Category Archives: Songwriting skills

Add variety in your rock playing with Augmented power chords

Hi there,

Thanks again for reading my blogs, feel free to spread these around if you know other guitarists that will benefit from these posts.

So this blog will focus on Augmented power chords and how they can really add some nice variety to your playing.

An augmented power chord is essentially an augmented 5th interval which is 4 tones in size. A standard power chord is 3 1/2 tones in size so you are stretching or ‘augmenting’ the power chord to give yourself a different sound.

Here are the 2 most common examples of an augmented power chord (on notation these would read F5(#5) )













There are many examples of when you can use these but for me the simplest way to start integrating them into your playing is by replacing the 3RD and 7th chords of any major scale e.g.


C5, D5, E5, F5, G5, A5, B5

so you can also use E5 (#5) and B5 (#5)

They often work best in conjunction with with the next chord in the scale for example:

B5 (#5) to C5, E5 (#5) to F5 would sound great

Have a play around with these to see how great they are!

You can find other great free info via the JsMusicSchool twitter feed @jsmusicschool @harvey_jsmusic

Many thanks






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Posted by on January 6, 2014 in Songwriting skills


Major 9 and Minor 9 chord voicings

Hi There,

In previous blogs on chords, sus4 and sus2, dominant 9 + 13 and most of your key 7th chords have been discussed.

Now we’ll look at some major 9 and minor 9 chords that you can use to add some more variety to your songs in place of major, major7, minor or minor 7 chords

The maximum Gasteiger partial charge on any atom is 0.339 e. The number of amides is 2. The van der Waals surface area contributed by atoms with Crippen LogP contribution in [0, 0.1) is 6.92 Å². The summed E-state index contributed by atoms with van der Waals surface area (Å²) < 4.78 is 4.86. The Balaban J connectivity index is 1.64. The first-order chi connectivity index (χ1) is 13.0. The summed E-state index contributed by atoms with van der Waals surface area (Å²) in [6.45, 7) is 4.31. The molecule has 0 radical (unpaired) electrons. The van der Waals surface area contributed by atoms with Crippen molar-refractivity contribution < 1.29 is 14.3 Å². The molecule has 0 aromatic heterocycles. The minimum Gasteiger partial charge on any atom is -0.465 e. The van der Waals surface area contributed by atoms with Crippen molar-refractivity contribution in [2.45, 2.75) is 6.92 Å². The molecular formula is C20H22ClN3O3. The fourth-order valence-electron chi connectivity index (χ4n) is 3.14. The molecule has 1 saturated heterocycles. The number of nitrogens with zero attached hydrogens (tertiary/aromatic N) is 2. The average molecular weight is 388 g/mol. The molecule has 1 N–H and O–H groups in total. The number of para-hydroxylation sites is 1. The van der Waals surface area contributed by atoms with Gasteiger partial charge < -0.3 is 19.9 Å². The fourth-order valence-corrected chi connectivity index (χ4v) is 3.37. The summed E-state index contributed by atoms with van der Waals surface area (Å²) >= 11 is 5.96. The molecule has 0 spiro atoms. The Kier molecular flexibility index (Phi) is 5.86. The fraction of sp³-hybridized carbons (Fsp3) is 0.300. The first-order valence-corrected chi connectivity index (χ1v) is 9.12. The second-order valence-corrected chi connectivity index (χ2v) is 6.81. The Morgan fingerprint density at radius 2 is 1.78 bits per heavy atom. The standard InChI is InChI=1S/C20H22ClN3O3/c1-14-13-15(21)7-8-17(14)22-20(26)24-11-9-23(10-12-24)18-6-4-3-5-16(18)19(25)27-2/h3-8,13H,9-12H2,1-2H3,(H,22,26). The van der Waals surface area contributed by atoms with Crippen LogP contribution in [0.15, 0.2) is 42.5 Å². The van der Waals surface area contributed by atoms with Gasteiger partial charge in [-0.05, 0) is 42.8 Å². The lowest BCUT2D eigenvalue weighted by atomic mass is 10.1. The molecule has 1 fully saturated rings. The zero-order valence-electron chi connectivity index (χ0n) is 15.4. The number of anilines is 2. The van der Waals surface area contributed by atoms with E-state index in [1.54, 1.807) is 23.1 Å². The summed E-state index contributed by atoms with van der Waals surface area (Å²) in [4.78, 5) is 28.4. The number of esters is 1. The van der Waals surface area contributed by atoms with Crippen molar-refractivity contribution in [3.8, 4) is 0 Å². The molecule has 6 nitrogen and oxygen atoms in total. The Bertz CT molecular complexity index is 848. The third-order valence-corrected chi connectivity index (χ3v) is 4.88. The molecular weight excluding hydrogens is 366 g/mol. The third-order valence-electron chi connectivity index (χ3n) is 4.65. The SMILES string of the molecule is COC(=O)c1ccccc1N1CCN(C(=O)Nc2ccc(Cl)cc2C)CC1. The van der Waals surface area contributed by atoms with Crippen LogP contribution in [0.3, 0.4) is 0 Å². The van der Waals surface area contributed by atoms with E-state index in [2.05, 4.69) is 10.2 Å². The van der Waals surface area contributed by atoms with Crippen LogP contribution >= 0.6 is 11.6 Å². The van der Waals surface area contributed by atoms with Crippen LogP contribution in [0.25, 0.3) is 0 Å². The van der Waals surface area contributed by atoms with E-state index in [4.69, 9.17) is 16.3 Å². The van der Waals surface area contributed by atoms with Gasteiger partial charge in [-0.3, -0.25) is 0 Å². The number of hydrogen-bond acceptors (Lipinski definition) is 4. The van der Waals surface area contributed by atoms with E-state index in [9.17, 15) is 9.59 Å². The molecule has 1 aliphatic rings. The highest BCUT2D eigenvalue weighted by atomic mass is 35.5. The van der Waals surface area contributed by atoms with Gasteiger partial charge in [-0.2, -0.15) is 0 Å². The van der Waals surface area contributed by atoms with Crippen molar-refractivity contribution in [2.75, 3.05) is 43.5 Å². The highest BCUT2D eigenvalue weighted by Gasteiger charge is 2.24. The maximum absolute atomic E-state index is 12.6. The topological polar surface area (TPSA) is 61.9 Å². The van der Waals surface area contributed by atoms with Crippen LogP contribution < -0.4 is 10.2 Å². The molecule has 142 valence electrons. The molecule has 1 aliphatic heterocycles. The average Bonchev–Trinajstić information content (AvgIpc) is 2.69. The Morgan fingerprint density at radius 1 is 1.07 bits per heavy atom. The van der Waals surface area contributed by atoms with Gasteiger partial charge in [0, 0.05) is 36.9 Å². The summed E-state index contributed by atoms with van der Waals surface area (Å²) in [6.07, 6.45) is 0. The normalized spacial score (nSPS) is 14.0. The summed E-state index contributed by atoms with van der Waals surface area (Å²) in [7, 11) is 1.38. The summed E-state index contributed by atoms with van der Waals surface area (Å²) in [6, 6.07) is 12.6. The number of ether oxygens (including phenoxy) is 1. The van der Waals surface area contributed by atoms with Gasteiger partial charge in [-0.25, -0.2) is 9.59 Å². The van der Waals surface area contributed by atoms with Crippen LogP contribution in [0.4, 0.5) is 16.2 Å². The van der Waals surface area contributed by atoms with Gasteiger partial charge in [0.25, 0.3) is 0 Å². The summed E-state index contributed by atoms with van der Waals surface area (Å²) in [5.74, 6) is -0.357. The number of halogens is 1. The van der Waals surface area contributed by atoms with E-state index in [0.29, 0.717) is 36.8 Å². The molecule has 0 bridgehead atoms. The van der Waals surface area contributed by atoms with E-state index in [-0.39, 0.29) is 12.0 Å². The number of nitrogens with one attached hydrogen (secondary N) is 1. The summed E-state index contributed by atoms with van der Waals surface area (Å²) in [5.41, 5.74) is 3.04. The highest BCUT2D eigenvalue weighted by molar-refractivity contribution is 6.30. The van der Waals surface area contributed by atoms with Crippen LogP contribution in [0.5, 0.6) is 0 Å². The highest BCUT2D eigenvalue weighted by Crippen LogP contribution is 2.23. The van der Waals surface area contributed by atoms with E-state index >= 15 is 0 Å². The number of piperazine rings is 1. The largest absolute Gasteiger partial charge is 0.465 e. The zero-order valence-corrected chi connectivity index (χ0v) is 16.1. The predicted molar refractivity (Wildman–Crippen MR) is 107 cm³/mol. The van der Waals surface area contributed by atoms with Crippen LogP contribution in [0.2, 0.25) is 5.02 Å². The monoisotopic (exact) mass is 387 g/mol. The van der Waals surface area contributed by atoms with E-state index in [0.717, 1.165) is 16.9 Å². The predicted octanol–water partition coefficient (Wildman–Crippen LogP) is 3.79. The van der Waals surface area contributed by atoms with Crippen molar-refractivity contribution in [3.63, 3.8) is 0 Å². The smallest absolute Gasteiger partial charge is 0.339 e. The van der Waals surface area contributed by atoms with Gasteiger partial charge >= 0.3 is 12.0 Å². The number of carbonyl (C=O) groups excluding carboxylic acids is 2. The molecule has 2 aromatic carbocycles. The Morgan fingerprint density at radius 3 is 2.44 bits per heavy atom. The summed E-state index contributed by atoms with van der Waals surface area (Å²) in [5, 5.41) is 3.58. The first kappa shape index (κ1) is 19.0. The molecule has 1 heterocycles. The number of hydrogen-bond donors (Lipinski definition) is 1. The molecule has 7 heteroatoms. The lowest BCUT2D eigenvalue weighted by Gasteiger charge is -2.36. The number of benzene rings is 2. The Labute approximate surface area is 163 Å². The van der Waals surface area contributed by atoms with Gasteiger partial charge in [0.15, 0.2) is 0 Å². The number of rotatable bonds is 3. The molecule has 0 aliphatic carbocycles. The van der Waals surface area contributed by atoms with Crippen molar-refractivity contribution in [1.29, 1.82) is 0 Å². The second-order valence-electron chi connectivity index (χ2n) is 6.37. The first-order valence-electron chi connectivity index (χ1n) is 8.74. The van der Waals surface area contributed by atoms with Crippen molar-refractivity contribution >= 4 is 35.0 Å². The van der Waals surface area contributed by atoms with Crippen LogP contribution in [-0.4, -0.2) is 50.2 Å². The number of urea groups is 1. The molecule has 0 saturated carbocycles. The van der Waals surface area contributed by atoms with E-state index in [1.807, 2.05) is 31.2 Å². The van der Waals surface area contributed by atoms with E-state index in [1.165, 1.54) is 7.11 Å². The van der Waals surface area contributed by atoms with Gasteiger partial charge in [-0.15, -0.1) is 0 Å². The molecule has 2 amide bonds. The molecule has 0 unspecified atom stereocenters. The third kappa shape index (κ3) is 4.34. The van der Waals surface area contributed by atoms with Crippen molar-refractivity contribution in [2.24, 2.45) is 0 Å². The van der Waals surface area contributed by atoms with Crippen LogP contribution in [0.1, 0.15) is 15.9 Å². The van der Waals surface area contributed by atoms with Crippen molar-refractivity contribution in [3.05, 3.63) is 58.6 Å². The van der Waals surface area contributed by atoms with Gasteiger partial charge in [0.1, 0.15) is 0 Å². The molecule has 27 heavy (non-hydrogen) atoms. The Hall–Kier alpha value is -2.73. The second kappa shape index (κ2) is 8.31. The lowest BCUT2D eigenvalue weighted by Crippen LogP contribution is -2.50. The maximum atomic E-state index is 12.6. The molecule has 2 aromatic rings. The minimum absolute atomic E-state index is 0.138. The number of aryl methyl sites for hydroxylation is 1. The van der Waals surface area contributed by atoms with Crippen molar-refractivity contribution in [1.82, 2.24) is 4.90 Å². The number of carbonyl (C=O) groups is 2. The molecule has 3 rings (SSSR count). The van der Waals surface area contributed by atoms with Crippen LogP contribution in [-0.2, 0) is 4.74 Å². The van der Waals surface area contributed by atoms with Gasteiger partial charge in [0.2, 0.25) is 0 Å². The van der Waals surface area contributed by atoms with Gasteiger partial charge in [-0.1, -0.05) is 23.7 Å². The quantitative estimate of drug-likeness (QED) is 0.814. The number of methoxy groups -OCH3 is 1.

Now the harmonized major scale in 9th chords works as follows:

Maj9, Min9, Min7b9, Maj9, Dominant 9, Min9, Min7b5b9

So your 9th chords from the key of C major would be:

Cmaj9, Dmin9, Emin7b9, Fmaj9, G9, Amin9, Bmin7b5b9

Here are some voicings for major 9’s that you can use:

This chord sounds great – it’s a Cmajor9 – it’s actually got no 5th but still considered a major 9

















Cminor 9:









and D minor 9









Have a go with these chord voicings in different keys and see if you can start integrating them into your songs. Also if you see Major9, Minor 9 voicings in tabs and sheet music you can use these voicings

Hope you’ve found this blog useful

Many thanks for reading

You can find other useful tips on twitter @jsmusicschool


James Schofield

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Posted by on June 18, 2012 in Songwriting skills


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Songwriting tricks – Secondary Dominants / Metallica and The Beatles case studies

Hi there,

In previous blogs you’ve started to grasp how chords and scales can link together and how you can start to write your own songs.

You may have come across chords in songs that don’t fit within the standard Maj,Min,Min,Maj,Maj,Min,dim or Maj7,Min7,Min7Maj7,7,Min7,min7b5 rule

There are certain exceptions to these rules which songwriters use that can really add some depth and variety to your songs.

You can also be aware of these tricks when listening to music that you love, to see how other people use it.

What dominant substitution does is introduce another 6 possible chords that you can add to the 14 above.

Let’s take the key of A major for example:

The notes are:


  • Your chords/triads would be Amaj,Bmin,C#min,D,E,F#min and G#diminished
  • 7th chords would be Amaj7,Bmin7,C#min7,Dmaj7,E7,F#min7,G#min7b5

With dominant substitution you could now include:

  • A7,B7,C#7,D7,F#7 and G#7

But in order for it to really work properly you need to resolve back to a chord that’s a FOURTH (2 and a half tones) above your substituted chord.